Home buyers are beginning to believe we are heading into a housing bubble. It is easy to acknowledge this premonition, as year-after-year home price appreciation has continued to remain in the double digits.
However, we are here to put your mind at ease as this market is very different than it was during the housing crash 15 years ago. Follow along as we explain four fundamental reasons why today's market is nothing like the market was back then.
To understand this, one must understand the affordability formula. The affordability formula consists of three parts: the price of the home, wages earned by the purchaser, and the mortgage rate available at the time of purchase. Conventional lending standards suggest a purchaser should spend no more than 28% of their gross income on their mortgage payment.
Fifteen years ago, prices were high, wages were low, and mortgage rates were over 6%. While today's home prices are high, wages have increased significantly, and despite the latest spike, mortgage rates are still well below 6%. This means that todays average buyer spends less of their monthly income toward their mortgage payment than buyers did back then.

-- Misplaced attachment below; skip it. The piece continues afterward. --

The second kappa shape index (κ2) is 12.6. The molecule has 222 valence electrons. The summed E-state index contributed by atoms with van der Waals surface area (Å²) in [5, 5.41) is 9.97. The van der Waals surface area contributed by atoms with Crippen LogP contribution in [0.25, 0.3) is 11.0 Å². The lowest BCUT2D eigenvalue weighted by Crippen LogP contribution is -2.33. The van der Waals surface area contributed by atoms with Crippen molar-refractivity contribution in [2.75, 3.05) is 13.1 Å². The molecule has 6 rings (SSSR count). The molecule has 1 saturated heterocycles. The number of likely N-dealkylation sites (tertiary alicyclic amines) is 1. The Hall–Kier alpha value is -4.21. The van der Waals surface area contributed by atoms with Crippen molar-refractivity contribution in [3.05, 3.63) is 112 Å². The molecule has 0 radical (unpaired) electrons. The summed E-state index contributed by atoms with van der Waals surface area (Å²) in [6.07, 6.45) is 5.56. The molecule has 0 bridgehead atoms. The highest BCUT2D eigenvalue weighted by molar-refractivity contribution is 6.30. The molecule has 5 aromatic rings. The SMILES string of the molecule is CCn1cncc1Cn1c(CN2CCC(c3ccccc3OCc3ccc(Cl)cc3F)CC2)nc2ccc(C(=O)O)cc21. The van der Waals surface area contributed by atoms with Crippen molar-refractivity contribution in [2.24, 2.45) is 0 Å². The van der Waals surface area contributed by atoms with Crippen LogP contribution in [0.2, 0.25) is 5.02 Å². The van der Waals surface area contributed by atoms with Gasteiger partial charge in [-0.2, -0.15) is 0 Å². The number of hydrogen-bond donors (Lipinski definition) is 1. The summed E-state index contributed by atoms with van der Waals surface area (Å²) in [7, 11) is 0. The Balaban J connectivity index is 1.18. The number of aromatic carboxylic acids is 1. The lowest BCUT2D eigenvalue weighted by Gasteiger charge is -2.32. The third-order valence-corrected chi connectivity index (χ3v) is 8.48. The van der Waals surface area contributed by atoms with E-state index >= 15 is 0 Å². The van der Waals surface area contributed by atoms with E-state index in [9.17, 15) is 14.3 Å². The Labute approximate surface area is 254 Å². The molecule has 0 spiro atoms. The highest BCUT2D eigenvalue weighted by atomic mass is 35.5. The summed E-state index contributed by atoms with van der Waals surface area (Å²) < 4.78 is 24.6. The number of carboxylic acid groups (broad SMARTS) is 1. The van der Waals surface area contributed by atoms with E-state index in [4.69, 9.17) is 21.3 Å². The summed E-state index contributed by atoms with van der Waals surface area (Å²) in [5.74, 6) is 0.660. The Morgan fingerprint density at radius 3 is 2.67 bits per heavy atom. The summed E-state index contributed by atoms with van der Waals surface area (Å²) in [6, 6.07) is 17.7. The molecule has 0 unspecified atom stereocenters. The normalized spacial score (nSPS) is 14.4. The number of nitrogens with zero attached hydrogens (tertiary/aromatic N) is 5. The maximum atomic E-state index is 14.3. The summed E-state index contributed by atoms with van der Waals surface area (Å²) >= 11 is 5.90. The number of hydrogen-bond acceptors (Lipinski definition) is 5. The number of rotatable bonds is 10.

In the latest Affordability Report by ATTOM Data, Chief Product Officer Todd Teta speaks to this stating, "The average wage earner can still afford the typical home across the U.S., but the financial comfort zone continues shrinking as home prices keep soaring and mortgage rates tick upward."
Undeniably, affordability is not as strong as it was last year, but it is significantly better than it was during the boom. The graph below demonstrates that difference:
How did so many homes sell during the housing boom with such prohibitive costs?
Getting approved for a mortgage loan was significantly more attainable during the housing bubble than it is today. According to credit.org, a credit score between 550-619 is considered poor. They define those with a score below 620, by stating that, "Credit agencies consider consumers with credit delinquencies, account rejections, and little credit history as subprime borrowers due to their high credit risk."